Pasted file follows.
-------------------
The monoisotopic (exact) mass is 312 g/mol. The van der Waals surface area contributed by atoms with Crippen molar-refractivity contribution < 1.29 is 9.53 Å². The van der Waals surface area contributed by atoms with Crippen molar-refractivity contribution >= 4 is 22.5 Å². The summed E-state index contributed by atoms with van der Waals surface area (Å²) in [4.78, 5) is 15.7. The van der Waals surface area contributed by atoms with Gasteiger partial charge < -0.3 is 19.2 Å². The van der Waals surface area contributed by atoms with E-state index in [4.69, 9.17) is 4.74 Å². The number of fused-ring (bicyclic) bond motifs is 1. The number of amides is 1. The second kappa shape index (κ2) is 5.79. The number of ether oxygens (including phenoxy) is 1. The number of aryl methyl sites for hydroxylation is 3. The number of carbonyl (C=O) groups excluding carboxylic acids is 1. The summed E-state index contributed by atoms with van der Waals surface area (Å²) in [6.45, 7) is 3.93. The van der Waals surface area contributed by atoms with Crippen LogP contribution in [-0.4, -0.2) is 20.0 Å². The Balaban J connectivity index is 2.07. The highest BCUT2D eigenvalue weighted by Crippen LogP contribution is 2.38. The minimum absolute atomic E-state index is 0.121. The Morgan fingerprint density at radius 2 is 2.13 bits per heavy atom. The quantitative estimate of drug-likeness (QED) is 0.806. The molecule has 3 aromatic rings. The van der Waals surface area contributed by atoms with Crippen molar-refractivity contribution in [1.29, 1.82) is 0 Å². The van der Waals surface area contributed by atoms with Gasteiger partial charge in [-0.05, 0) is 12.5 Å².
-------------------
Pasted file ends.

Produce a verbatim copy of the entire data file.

The monoisotopic (exact) mass is 312 g/mol. The van der Waals surface area contributed by atoms with Crippen molar-refractivity contribution < 1.29 is 9.53 Å². The van der Waals surface area contributed by atoms with Crippen molar-refractivity contribution >= 4 is 22.5 Å². The summed E-state index contributed by atoms with van der Waals surface area (Å²) in [4.78, 5) is 15.7. The van der Waals surface area contributed by atoms with Gasteiger partial charge < -0.3 is 19.2 Å². The van der Waals surface area contributed by atoms with E-state index in [4.69, 9.17) is 4.74 Å². The number of fused-ring (bicyclic) bond motifs is 1. The number of amides is 1. The second kappa shape index (κ2) is 5.79. The number of ether oxygens (including phenoxy) is 1. The number of aryl methyl sites for hydroxylation is 3. The number of carbonyl (C=O) groups excluding carboxylic acids is 1. The summed E-state index contributed by atoms with van der Waals surface area (Å²) in [6.45, 7) is 3.93. The van der Waals surface area contributed by atoms with Crippen LogP contribution in [-0.4, -0.2) is 20.0 Å². The Balaban J connectivity index is 2.07. The highest BCUT2D eigenvalue weighted by Crippen LogP contribution is 2.38. The minimum absolute atomic E-state index is 0.121. The Morgan fingerprint density at radius 2 is 2.13 bits per heavy atom. The quantitative estimate of drug-likeness (QED) is 0.806. The molecule has 3 aromatic rings. The van der Waals surface area contributed by atoms with Crippen molar-refractivity contribution in [1.29, 1.82) is 0 Å². The van der Waals surface area contributed by atoms with Gasteiger partial charge in [-0.05, 0) is 12.5 Å².